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WordPress Speed – The Plugin battle!

Loading time may seem like the ultimate in first world problems, but in this day and age of reducing attention spans, and wanting information now, your site’s loading time can be the difference between someone going to the next page and leaving your site forever! This means lost sales, clicks, followers and a reduction in your network. Google, as of July 2018, even accounts for site speed when looking at the search engine rankings. Increasingly so that means wordpress speed is of importance. So I recommend you check your site speed, using sites such as GTMetrix or Google PageSpeed Insights.

Speed affects Google ranking

With an increase in mobile traffic, your audience demographic may also be moving from fixed desktop computers to mobiles, where loading speed is even more important as it can have a drastic affect on the end user. So what does all of this have to do with WordPress Plugins I hear you ask? Well that, is a good question!

What are WordPress Plugins?

Plugins in wordpress are little add-on bits of software which allow you to do everything, from manage your Search Engine Optimisation (SEO), to add sliders and contact forms. They are easy to add, and looking from afar they look like they do little harm, but make your site more functional and prettier. There are even plugins which work to make your site quicker, by caching or improving your code, so is there even a problem? The answer is complicated!

Plugins – A wonderful tool

So before I start to talk about the disadvantages of plugins lets look at the advantages. Plugins are great with some out there to do almost everything you want ranging from WooCommerce, to Contact Form 7. These plugins let you integrate tools while also keeping the power and flexibility. So lets just go through some of the common and most useful

  • Contact Form 7 – Frequently used as an easy contact form
  • YOAST SEO – To vamp up the SEO on your wordpress site
  • WooCommerce – Make your site an eCommerce store
  • Akismet – Antispam tool
  • Wordfence Security – For some basic security protection

Plugins – Slow by overload

So plugins are great, but boy do they add an overhead. Did you check your site speed on the links above? You may notice that there are lots of external content loads, lots of requests, lots of fonts loaded perhaps? This can be the result of plugins with each plugin adding their own fonts, CSS, javascript all of which takes time to load, and parse. This is a huge contributor in mobile loading times, and can cause major slow downs!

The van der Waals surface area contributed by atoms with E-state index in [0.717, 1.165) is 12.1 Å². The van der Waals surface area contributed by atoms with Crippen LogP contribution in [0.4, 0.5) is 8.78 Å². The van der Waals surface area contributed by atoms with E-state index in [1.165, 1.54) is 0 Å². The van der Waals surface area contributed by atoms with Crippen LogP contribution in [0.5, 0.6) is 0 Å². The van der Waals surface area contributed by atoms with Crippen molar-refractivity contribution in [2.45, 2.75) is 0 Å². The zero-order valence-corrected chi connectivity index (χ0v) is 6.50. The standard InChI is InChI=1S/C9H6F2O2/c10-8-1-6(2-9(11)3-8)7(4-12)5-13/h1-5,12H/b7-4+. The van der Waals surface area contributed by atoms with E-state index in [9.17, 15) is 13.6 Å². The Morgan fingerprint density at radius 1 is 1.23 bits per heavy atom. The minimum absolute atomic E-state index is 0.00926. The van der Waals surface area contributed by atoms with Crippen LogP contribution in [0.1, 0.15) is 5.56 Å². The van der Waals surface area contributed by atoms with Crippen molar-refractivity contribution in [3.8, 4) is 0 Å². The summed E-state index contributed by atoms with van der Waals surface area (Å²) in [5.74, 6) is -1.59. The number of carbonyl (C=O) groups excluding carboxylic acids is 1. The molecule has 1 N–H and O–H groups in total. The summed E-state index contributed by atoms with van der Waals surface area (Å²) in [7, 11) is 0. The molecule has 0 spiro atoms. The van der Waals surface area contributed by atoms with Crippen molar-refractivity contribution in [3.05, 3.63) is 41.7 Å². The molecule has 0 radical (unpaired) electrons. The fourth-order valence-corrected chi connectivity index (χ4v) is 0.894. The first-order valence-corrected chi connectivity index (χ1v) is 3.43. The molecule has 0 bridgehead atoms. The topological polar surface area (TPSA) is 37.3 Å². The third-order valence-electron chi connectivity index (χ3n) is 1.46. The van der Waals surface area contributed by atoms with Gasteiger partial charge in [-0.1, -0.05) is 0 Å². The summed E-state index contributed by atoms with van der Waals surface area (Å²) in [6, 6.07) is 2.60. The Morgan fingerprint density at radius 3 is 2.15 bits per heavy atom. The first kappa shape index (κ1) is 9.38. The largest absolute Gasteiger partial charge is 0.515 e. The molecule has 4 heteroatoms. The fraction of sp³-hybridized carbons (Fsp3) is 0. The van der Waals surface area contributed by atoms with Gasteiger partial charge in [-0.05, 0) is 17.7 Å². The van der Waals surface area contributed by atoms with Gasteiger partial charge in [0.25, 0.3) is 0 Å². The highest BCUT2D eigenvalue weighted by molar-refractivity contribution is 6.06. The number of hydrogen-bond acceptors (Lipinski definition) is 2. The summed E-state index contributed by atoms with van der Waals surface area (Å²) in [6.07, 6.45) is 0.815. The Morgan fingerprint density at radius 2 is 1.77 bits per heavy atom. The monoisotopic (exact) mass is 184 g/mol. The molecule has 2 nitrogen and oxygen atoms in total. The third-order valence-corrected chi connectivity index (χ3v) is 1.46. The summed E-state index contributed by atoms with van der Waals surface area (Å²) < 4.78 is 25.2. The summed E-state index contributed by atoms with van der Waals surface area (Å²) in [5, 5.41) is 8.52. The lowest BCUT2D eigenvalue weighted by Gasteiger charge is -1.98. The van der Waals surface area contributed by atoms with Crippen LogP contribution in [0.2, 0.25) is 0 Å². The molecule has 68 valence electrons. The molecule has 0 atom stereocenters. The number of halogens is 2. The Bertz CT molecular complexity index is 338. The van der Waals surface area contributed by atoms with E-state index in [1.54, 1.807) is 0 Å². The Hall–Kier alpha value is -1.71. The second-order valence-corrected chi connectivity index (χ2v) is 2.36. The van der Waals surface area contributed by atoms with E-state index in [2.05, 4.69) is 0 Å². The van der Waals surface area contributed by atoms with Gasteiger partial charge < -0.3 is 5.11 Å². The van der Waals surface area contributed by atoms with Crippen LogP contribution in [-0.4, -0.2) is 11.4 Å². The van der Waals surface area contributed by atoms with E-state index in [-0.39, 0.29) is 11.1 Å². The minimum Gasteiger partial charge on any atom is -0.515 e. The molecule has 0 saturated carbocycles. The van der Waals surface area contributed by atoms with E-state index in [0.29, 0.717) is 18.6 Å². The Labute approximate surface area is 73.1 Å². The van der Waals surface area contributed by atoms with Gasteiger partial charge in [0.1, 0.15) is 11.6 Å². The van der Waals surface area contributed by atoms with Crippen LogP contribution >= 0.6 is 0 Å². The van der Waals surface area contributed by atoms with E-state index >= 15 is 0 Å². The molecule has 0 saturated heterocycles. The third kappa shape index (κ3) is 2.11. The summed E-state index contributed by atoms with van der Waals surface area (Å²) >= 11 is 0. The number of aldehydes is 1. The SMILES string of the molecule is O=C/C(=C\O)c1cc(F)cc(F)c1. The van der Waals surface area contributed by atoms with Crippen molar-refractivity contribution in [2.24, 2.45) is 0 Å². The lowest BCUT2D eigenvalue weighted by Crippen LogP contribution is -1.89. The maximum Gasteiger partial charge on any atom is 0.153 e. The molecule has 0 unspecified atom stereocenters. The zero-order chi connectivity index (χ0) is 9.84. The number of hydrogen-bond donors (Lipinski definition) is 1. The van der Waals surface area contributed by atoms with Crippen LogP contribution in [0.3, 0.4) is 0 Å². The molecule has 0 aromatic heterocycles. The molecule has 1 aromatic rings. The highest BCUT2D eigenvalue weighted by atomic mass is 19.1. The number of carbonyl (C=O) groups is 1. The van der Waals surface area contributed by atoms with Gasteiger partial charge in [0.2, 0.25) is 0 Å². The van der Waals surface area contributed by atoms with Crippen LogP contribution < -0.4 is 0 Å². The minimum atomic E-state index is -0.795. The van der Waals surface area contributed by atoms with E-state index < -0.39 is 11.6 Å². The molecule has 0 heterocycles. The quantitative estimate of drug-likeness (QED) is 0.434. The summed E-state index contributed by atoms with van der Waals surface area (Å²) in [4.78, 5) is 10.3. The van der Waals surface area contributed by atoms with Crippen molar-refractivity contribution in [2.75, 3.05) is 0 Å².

So how do you reduce plugins? How do you improve wordpress speed? Especially as we are not all programmers, and web designers. Well the first step is highlight exactly what plugins you need. As an example I will pick on Easy SSL Plugin for WordPress. Rather than install this, talk to your hosting supplier and ask them to install it and redirect on the server side, which reduces your overheads as its one less plugin. So ideally the best practise is to minimise what you have installed on your site. I mean do you really need wordpress comments? If you don’t disable them, and while you’re at it Akismet can go as well, as you won’t need that!

This minimisation process of plugins actually starts with the design! This is the difference between a world class designer / developer and a good developer. Some designers are brilliant at making things look great, but then rely on something like “Fusion Builder” or “WP Bakery” to make things look great. For the personal blog, or smaller site this isn’t a problem but for those sites which need fast response times, and depend on winning clients, this can make all the difference. Take our Mohammed H as an example, when he creates a design he will use custom input fields so it integrates directly into wordpress, so you keep the flexibility but don’t need bloated plugins, which increased the site speed. It is one of the reasons we manage to get straight A’s on the speed tests!

You can obviously take this to the N’th degree, by taking the contact forms out and programming your own, or why not even just get rid of wordpress and stick to HTML? Well the answer as always is a bit of a cost benefit analysis. Sometimes you have to ask is it worth it? For a site that relies on conversions, clients and SEO though…. every second counts!